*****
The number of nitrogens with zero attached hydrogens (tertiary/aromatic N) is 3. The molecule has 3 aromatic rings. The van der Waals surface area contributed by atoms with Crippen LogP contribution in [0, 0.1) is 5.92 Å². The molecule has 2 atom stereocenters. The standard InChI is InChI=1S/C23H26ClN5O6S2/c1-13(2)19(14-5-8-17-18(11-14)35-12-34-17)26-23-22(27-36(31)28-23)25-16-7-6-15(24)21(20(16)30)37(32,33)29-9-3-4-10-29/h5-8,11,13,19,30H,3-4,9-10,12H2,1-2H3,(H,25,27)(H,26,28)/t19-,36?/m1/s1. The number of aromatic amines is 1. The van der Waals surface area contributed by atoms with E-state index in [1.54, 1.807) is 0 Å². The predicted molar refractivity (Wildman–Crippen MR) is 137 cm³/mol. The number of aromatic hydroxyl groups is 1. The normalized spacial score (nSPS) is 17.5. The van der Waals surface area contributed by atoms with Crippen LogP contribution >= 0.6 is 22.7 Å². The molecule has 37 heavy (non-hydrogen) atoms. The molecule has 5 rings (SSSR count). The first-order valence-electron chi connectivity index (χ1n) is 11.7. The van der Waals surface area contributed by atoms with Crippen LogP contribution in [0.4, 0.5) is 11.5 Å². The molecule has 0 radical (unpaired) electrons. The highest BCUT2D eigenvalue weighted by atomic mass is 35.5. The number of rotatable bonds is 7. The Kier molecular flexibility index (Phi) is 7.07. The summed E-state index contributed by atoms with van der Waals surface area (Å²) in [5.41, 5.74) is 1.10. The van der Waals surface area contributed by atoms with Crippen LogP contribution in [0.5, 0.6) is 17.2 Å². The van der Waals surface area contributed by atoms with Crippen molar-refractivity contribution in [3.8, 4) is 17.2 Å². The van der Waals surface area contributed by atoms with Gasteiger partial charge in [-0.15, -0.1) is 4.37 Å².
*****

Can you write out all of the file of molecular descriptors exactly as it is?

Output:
The number of nitrogens with zero attached hydrogens (tertiary/aromatic N) is 3. The molecule has 3 aromatic rings. The van der Waals surface area contributed by atoms with Crippen LogP contribution in [0, 0.1) is 5.92 Å². The molecule has 2 atom stereocenters. The standard InChI is InChI=1S/C23H26ClN5O6S2/c1-13(2)19(14-5-8-17-18(11-14)35-12-34-17)26-23-22(27-36(31)28-23)25-16-7-6-15(24)21(20(16)30)37(32,33)29-9-3-4-10-29/h5-8,11,13,19,30H,3-4,9-10,12H2,1-2H3,(H,25,27)(H,26,28)/t19-,36?/m1/s1. The number of aromatic amines is 1. The van der Waals surface area contributed by atoms with E-state index in [1.54, 1.807) is 0 Å². The predicted molar refractivity (Wildman–Crippen MR) is 137 cm³/mol. The number of aromatic hydroxyl groups is 1. The normalized spacial score (nSPS) is 17.5. The van der Waals surface area contributed by atoms with Crippen LogP contribution >= 0.6 is 22.7 Å². The molecule has 37 heavy (non-hydrogen) atoms. The molecule has 5 rings (SSSR count). The first-order valence-electron chi connectivity index (χ1n) is 11.7. The van der Waals surface area contributed by atoms with Crippen LogP contribution in [0.4, 0.5) is 11.5 Å². The molecule has 0 radical (unpaired) electrons. The highest BCUT2D eigenvalue weighted by atomic mass is 35.5. The number of rotatable bonds is 7. The Kier molecular flexibility index (Phi) is 7.07. The summed E-state index contributed by atoms with van der Waals surface area (Å²) in [5.41, 5.74) is 1.10. The van der Waals surface area contributed by atoms with Crippen LogP contribution in [0.5, 0.6) is 17.2 Å². The van der Waals surface area contributed by atoms with Crippen molar-refractivity contribution in [3.8, 4) is 17.2 Å². The van der Waals surface area contributed by atoms with Gasteiger partial charge in [-0.15, -0.1) is 4.37 Å².